Why not, indeed…

I can think of a few reasons:

A: Nowhere on this planet is there a working commercial fusion generator which would use the lunar helium three. Indeed, the probability that we will build a working commercial fusion generator in the next few decades appear dim. As dim as they have for the last few decades. Building such a fusion plant is a challenge that has not so far been met.

B: Helium three reactions are harder to start than the more conventional deuterium-tritium reactions. However far off the prospect of working D-T reactors, D+3He reactors are even further off.

C: The Moon isn’t exactly rich in 3He. One might have to process 150 million tonnes of regolith to get one tonne of 3He. We don’t currently have the necessary tools.

D: There are other fuels for that also produce fewer neutrons. Boron 11, for example. Some 80% of the boron on Earth is boron 11. As previously established, Earth abounds in clever hominids who will dig up stuff for you.

And, just in case you missed that the first time …



Dear reader: the preceding might have depressed you. Those space stations and moon bases sure looked swell! Perhaps, if we do not manage to exterminate ourselves first, we will eventually develop the tech and the knowledge base to spread out into the solar system. There’s no real rush; species have been known to last a million years or more. Comfort yourself with the thought that, while waiting, we can enjoy our sojourn on a planet to which we are uniquely suited. Barring nuclear war, death by nanotech grey goo, or extreme End-Permian-style climate change, we can wait out millions of years in great comfort. And if we do off ourselves? We will be too extinct to mind anything. Win-win!


1: Robotic spaceflight has, as we all know, more than delivered on its promise. In fact, one might blame the success of robots for the slowdown in attempts at human space flight (although the human tendency to expire outside of a narrow range of conditions has to be the bigger factor). Clarke’s communications satellites do exist, but it turns out that we do not need orbiting technicians to swap fresh vacuum tubes for burned out ones. There may be military applications for space flight, but really … do we want to go there? Surely we are already capable of destroying ourselves several times over without ever leaving the planet.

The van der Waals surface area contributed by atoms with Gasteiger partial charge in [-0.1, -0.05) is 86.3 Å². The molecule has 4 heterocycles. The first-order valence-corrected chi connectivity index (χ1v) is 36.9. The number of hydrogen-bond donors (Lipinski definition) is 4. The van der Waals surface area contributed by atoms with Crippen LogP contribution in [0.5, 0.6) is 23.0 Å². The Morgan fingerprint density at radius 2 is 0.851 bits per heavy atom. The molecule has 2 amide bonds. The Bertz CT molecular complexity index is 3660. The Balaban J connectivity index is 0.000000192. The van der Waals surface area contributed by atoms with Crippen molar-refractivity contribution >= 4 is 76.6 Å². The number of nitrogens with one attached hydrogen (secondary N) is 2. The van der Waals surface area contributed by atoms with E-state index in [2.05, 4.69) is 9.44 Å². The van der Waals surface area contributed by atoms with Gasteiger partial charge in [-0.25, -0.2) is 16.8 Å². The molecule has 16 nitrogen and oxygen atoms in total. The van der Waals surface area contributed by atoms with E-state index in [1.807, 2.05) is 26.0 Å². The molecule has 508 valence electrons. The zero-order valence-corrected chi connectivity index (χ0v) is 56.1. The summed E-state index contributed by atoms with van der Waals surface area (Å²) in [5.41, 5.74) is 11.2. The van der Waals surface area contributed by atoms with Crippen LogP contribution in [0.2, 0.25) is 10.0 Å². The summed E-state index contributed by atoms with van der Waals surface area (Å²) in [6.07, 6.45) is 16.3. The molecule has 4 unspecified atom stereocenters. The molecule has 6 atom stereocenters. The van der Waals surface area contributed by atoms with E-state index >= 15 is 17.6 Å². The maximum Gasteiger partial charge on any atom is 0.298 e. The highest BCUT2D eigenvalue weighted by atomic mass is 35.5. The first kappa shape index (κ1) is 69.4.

2: Of course, the initial success of the Darien Scheme proves that you can attract investors by targeting rich idiots. Such schemes are most successful when they are intended to attract cash rather than deliver a shiny space colony. Just make sure to buy your ticket for a nation without extradition well in advance. And you may want hire bodyguards. Loyal bodyguards.

3: It should perhaps be noted that mining on Earth has become much more machine intensive, putting fewer humans at risk. Any mining in space is subject to the same calculus. Robots are cheaper and do not leave behind grieving families.

4: We can learn surprising, perhaps useful, things, from space exploration. Research is good. Humans not necessary.

5: Helium three has other uses. Neutron-detecting instruments use it. It is also useful, I believe, in cryogenics. Too bad that space boosters seem to focus almost exclusively on fusion. If there’s anyone ranting about the looming Bose-Einstein Condensate Gap should China commandeer the Moon’s helium reserves, I’ve overlooked them.

6: Thanks to side-reactions, a D+3He reactor will still produce some neutrons.

7: Earthside commercial fusion may never be economically viable. Exploitation of a natural fusion reactor one AU away is increasingly inexpensive, which may be an issue for commercial fusion if it actually materializes. Investors may think that sinking a billion dollars in small increments into solar panels that will go up immediately makes more sense than sinking a billion dollars into a fusion plant that will take years to come online.

In the words of Wikipedia editor TexasAndroid, prolific book reviewer and perennial Darwin Award nominee James Davis Nicoll is of “questionable notability.” His work has appeared in Publishers Weekly and Romantic Times as well as on his own websites, James Nicoll Reviews and Young People Read Old SFF (where he is assisted by editor Karen Lofstrom and web person Adrienne L. Travis). He is surprisingly flammable.